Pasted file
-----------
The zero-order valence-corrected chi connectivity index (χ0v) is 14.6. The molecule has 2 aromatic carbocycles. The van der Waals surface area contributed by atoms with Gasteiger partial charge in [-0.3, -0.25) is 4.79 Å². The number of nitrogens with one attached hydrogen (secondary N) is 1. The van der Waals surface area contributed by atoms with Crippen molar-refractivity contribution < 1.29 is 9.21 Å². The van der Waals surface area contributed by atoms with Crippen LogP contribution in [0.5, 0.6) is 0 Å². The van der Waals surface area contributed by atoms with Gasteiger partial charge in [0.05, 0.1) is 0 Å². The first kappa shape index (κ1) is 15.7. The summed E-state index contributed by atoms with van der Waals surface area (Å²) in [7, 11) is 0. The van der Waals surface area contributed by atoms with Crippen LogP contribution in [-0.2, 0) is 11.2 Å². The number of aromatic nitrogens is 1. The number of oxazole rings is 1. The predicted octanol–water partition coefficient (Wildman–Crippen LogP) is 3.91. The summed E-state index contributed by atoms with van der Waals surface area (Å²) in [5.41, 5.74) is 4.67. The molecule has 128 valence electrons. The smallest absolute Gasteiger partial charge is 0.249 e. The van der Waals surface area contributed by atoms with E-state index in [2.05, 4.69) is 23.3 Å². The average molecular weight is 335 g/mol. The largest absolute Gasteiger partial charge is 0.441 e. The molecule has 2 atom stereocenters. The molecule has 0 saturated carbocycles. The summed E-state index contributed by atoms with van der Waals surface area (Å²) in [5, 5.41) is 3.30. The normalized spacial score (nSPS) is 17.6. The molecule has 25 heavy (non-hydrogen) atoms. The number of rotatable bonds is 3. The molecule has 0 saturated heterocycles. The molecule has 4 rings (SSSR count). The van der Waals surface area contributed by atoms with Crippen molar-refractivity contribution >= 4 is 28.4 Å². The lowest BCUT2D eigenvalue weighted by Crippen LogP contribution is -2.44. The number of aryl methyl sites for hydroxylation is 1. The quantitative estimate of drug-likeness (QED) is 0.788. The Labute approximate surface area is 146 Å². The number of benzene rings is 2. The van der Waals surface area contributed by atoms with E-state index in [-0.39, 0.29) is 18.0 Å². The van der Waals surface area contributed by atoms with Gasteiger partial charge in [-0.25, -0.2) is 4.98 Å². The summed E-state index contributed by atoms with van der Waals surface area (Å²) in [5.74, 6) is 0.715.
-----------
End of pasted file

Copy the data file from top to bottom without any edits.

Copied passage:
The zero-order valence-corrected chi connectivity index (χ0v) is 14.6. The molecule has 2 aromatic carbocycles. The van der Waals surface area contributed by atoms with Gasteiger partial charge in [-0.3, -0.25) is 4.79 Å². The number of nitrogens with one attached hydrogen (secondary N) is 1. The van der Waals surface area contributed by atoms with Crippen molar-refractivity contribution < 1.29 is 9.21 Å². The van der Waals surface area contributed by atoms with Crippen LogP contribution in [0.5, 0.6) is 0 Å². The van der Waals surface area contributed by atoms with Gasteiger partial charge in [0.05, 0.1) is 0 Å². The first kappa shape index (κ1) is 15.7. The summed E-state index contributed by atoms with van der Waals surface area (Å²) in [7, 11) is 0. The van der Waals surface area contributed by atoms with Crippen LogP contribution in [-0.2, 0) is 11.2 Å². The number of aromatic nitrogens is 1. The number of oxazole rings is 1. The predicted octanol–water partition coefficient (Wildman–Crippen LogP) is 3.91. The summed E-state index contributed by atoms with van der Waals surface area (Å²) in [5.41, 5.74) is 4.67. The molecule has 128 valence electrons. The smallest absolute Gasteiger partial charge is 0.249 e. The van der Waals surface area contributed by atoms with E-state index in [2.05, 4.69) is 23.3 Å². The average molecular weight is 335 g/mol. The largest absolute Gasteiger partial charge is 0.441 e. The molecule has 2 atom stereocenters. The molecule has 0 saturated carbocycles. The summed E-state index contributed by atoms with van der Waals surface area (Å²) in [5, 5.41) is 3.30. The normalized spacial score (nSPS) is 17.6. The molecule has 25 heavy (non-hydrogen) atoms. The number of rotatable bonds is 3. The molecule has 0 saturated heterocycles. The molecule has 4 rings (SSSR count). The van der Waals surface area contributed by atoms with Crippen molar-refractivity contribution >= 4 is 28.4 Å². The lowest BCUT2D eigenvalue weighted by Crippen LogP contribution is -2.44. The number of aryl methyl sites for hydroxylation is 1. The quantitative estimate of drug-likeness (QED) is 0.788. The Labute approximate surface area is 146 Å². The number of benzene rings is 2. The van der Waals surface area contributed by atoms with E-state index in [-0.39, 0.29) is 18.0 Å². The van der Waals surface area contributed by atoms with Gasteiger partial charge in [-0.25, -0.2) is 4.98 Å². The summed E-state index contributed by atoms with van der Waals surface area (Å²) in [5.74, 6) is 0.715.